While we were discussing DDN storage interfaces, Molly mentioned they were working on an Omni Path Fabric.  Intel’s new Omni Path Fabric is intended to replace rack scale PCIe networks for HPC.

This months edition is not too technical and runs just over 45 minutes. We only got to SNIA and AAA at the tail end and just for a minute or two. Molly’s always fun to talk to, with enough technical smarts to keep Howard and I at bay, at least for awhile :). Listen to the podcast to learn more.

HeadshotMolly Rector, CMO and EVP Product Management & Worldwide Marketing,  DDN

With 15 years of experience working in the HPC, Media and Entertainment, and Enterprise IT industries running global marketing programs, Molly Rector serves as DDN’s Chief Marketing Officer (CMO) responsible for product management and worldwide marketing. Rector’s role includes providing customer and market input into the company’s product roadmap, raising the Corporate brand visibility outside traditional markets, expanding the partner ecosystem and driving the end-to-end customer experience from definition to delivery.

Rector is a founding member and currently serves as Chairman of the Board for the Active Archive Alliance. She is also the Storage Networking Industry Association’s (SNIA) Vice Chairman of the Board and the Analytics and Big Data committee Vice Chairman. Prior to joining DDN, Rector was responsible for product management and worldwide marketing as CMO at Spectra Logic. During her tenure at Spectra Logic, the company grew revenues consistently by double digits year-over-year, while also maintaining profitability. Rector holds certifications as CommVault Certified System Administrator; Veritas Certified Data Protection Administrator; and Oracle Certified Enterprise DBA: Backup and Recovery. She earned a Bachelor’s of Science degree in biology and chemistry.

GreyBeards talk data-aware, scale-out file systems with Peter Godman, Co-founder & CEO, Qumulo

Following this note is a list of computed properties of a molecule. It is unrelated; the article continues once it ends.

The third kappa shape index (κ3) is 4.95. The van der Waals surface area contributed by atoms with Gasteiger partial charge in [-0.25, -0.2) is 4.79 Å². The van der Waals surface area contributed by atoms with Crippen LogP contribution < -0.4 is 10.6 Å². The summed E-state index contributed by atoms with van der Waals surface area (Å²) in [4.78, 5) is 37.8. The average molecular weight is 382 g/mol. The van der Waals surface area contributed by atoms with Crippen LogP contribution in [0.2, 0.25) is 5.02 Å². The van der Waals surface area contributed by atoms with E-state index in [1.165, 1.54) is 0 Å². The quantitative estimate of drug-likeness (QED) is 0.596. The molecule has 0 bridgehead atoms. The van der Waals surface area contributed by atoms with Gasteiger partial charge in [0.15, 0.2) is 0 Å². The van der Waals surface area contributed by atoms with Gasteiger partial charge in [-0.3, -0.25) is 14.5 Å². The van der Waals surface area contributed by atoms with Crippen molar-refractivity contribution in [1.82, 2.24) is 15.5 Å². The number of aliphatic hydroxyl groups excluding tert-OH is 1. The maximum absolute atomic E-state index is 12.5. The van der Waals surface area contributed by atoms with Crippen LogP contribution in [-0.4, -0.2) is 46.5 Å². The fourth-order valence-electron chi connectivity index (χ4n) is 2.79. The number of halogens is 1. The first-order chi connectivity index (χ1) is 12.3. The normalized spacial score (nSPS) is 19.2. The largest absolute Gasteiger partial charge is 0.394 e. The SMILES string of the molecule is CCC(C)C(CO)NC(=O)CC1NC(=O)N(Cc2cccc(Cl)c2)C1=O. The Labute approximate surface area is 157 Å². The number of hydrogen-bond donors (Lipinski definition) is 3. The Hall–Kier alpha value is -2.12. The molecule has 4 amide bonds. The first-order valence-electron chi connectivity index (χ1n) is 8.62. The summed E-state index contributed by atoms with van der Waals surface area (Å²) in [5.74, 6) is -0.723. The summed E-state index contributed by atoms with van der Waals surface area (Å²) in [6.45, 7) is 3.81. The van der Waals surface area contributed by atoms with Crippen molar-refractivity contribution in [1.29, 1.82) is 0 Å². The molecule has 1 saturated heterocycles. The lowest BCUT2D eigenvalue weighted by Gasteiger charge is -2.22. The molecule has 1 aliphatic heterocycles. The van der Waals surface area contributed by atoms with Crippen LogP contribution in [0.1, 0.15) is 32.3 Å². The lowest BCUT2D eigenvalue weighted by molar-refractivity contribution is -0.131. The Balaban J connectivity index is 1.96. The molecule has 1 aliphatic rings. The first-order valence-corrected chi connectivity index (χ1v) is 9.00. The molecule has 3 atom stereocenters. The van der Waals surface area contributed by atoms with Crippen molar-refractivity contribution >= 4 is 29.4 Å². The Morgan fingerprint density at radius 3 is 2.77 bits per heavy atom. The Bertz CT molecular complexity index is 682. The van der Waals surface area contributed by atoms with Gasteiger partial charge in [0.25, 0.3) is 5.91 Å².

In this podcast we discuss Qumulo’s data-aware, scale-out file system storage with Peter Godman, Co-founder & CEO of Qumulo. Peter has been involved in scale-out storage for a while now, coming from (EMC) Isilon before starting Qumulo. Although, this time he’s adding data-awareness to scale-out storage. Presently, Qumulo is vertically focused on the HPC and media/entertainment market spaces.

Qumulo is the first storage vendor we have heard of that implements their software with Agile development techniques. This allows them to release new functionality to the field every two weeks – talk about rapidly turning out software. We believe this is pretty risky and Ray talks more about Agile development for storage in his Storage on Agile blog post.

But Qumulo mostly sees itself as data aware NAS, using Posix metadata and a neat, internally designed/developed database to store, index and retrieve file system metadata. Qumulo’s proprietary database provides much faster response to queries on meta-data, such as what files have changed since last backup, calculate all the  storage space consumed by a specific owner, supply inclusion/exclusion lists to split the file systems into 100 partitions, etc. The database is not a relational or conventional database, but almost old-school, indexed data structures tailored to providing quick answers to the queries of most interest to customers and their application environment. In a scale-out NAS environment like Qumulo’s, with potentially billions of files, you just don’t have time to walk an inode tree to get these sorts of answers, anymore.

Qumulo supplies both hardware and software to its customers but also offers a software-only or software defined storage (SDS) version for those few customers that want it. SDS versions can help potential customers perform  proofs of concept (PoCs) using VMs.

In their system nodes, Qumulo uses SSDs and disks. SSDs provide a sort of NVM that holds recently written data but can also be used for reading data. Behind the SSDs are 8TB disks. Today, Qumulo provides mirrored storage that’s widely spread or dispersed across all the storage in their system. With this wide-striping of data, rebuild times for (an 8TB) disk failure is ~1:20 for a single QC204 (204TB) system node and halves every time you double the number of nodes.

It was refreshing to hear a startup vendor clearly answer what they have and don’t have implemented in their current system. Some startups try to obfuscate or talk around the lack of functionality but Peter’s answers were always clear and (sometimes to) concise on what’s in and not in current Qumulo functionality.

This months edition runs just over 47 minutes and gets pretty technical in places, but mostly stays at a high functional level.  We hope you enjoy the podcast.

Peter Godman, Co-founder & CEO Qumulo

pete_7CPeter brings 20 years of industry systems experience to Qumulo. As VP of Engineering and CEO of Corensic, Peter brought the world’s first thin-hypervisor based product to market. As Director of Software Engineering at Isilon, he led development of several major releases of Isilon’s award-winning OneFS distributed file system and was inventor of 18 patented technologies. Peter studied math and computer science at MIT.